Miami Beach

Miami Beach’s $20,000 fines for illegal Airbnbs struck down in court

Miami Beach is on the ropes again in the city’s seemingly never-ending battle with Airbnb.

On Monday, a Miami-Dade circuit judge struck down the city’s law that fines homeowners $20,000 for illegally renting their places short term on sites such as Airbnb. The city said Tuesday that it would appeal.

Miami Beach first instituted its escalating fine structure — $20,000 for the first violation, $40,000 for the second, $60,000 for the third, $80,000 for the fourth, with a max of $100,000 for each offense after that — in March 2016. The city’s fines are the most expensive in the country for illegal short-term rentals.

The court ruling was first reported by Miami Beach blogger Susan Askew.

In 2018, Miami Beach resident Natalie Nichols sued the city, challenging its steep fines and the ban as a whole. The Goldwater Institute, which represents other Airbnb hosts across the country, filed the lawsuit on her behalf.

“This ruling vindicates the property rights of all Miami Beach homeowners who share their homes as short-term rentals,” said Goldwater Institute attorney Matt Miller. “Home-sharers in Miami Beach no longer have to fear that they will end up in financial ruin for exercising this essential property right.”

In his ruling, Judge Michael Hanzman prohibited the city from enforcing the current fines, saying they are in “jarring conflict with [state law] and are therefore illegal and unenforceable.” Florida law prohibits local governments from fining residents more than $1,000 a day for code violations.

Despite the ruling, the city’s spokeswoman, Melissa Berthier, said the fines are still in effect and that the city’s code enforcement would continue to enforce the ordinances. Mayor Dan Gelber said the fines are justified based on how lucrative the short-term rental market is for homeowners. Lower fines the city had used previously did not deter illegal short-term renting, he said.

“Our fines are high but on the other hand, the amount they’re getting is commensurate with that,” he said.

Short-term rentals have been illegal in Miami Beach for years, but that hasn’t stopped the market from flourishing. The city licensed fewer than 1,000 short-term rentals as of this summer, but approximately 4,500 entire homes are advertised on Airbnb, according to market data from BNBVestor, a short-term rental analytic company.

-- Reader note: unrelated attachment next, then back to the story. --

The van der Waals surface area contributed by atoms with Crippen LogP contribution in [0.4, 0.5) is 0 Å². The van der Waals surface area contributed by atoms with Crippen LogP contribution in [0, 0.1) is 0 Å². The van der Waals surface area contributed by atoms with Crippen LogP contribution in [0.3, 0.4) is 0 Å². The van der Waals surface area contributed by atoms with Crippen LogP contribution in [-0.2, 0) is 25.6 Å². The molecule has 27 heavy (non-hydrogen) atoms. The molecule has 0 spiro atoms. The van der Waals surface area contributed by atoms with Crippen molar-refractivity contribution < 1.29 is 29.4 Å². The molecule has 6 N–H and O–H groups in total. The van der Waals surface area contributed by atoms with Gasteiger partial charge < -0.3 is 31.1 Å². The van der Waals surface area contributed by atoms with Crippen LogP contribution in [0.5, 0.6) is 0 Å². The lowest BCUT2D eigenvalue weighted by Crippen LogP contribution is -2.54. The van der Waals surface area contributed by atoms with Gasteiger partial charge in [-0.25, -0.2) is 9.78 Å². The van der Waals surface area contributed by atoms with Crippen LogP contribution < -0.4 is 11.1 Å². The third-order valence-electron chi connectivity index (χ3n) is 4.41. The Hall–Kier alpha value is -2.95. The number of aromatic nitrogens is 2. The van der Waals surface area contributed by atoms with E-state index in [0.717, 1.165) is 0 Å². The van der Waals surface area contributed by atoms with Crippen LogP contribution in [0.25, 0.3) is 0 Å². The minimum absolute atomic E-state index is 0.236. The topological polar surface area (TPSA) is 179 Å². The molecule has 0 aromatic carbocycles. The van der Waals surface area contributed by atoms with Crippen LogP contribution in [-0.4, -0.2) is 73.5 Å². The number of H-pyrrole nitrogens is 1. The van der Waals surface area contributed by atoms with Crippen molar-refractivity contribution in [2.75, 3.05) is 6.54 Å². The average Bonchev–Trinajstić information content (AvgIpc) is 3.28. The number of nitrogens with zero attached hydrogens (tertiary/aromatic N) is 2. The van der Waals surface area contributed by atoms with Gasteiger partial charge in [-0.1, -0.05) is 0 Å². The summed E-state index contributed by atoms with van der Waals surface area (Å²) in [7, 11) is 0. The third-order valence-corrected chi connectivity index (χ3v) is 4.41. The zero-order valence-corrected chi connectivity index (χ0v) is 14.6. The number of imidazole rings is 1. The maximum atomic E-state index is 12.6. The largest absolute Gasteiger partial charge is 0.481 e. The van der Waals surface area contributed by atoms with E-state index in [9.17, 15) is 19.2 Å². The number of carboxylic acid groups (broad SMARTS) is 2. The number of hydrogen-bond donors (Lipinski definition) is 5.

Miami Beach prohibits rentals of six months or less in most residential areas, but allows them in a few sections of the city such as a stretch of Harding and Collins Avenues. Hosts are required to obtain a business license and resort-tax registration certificate.

The number of short-term rental investigations in Miami Beach has nearly tripled in the last five years, from around 600 during the 2013-14 fiscal year to more than 1,700 last year. To cite a property owner for operating a vacation rental, code enforcement officers visit the property while it’s being rented and secure confirmation from guests.

The fines started out small, from $500 to $7,500. In March 2016, the city raised the fines to $20,000. From March 2016 to March 2019, Miami Beach’s code compliance department issued violations for 260 units and issued $13.3 million in fines. Many property owners appealed, and that amount dropped down to $8 million. By June of this year, the city had collected around $500,000 in fines, or 6 percent of the amount it had issued since March 2016.

If Monday’s ruling outlawing Miami Beach’s fine structure stands, the city is going to have a hard time rooting out illegal Airbnbs because a 2011 state law prohibits cities from creating new restrictions on short term rentals. The city was able to impose the 2016 fine structure because it was added as an amendment to the 2010 law.

Gelber said if the city’s appeal fails, there is still a recently passed ordinance requiring short-term rental properties to provide the city with a Business Tax Receipt and Resort Tax Certificate Number. The city added the guidelines to its existing tax law, meaning they aren’t in conflict with Florida’s 2011 short-term rental regulation ban, Gelber said.

The city announced in August that it would prosecute hosts who submit bogus license numbers to get around the ordinance. When the Herald followed Miami Beach code enforcement officers responding to short-term rental complaints in March, several booked apartments had fake registration numbers.

The penalty for the criminal violation is 60 days of jail time and/or a $500 fine.

“You still have an enforcement mechanism,” Gelber said.

Nichols’ lawyer said Monday’s victory marks an end to the city’s crackdown on short-term rentals.

“It was a very powerful ruling,” Miller said. “If the ordinance is struck down, they are prevented from state law for passing a new law on short term rentals.”

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Taylor Dolven covers the tourism industry at the Miami Herald, where she aims to tell stories about the people who work in tourism and the people who enjoy it. Previously, she worked at Vice News in Brooklyn, NY, where she won a Front Page Award from the Newswomen’s Club of NY for a national investigation of police shootings.
Martin Vassolo covers the politics and government of Miami Beach for the Miami Herald. He began working for the Herald in January 2018 after attending the University of Florida, where he served as the editor-in-chief of The Independent Florida Alligator. Previously, he was a general assignment reporter on the Herald’s metro desk and a political reporting intern.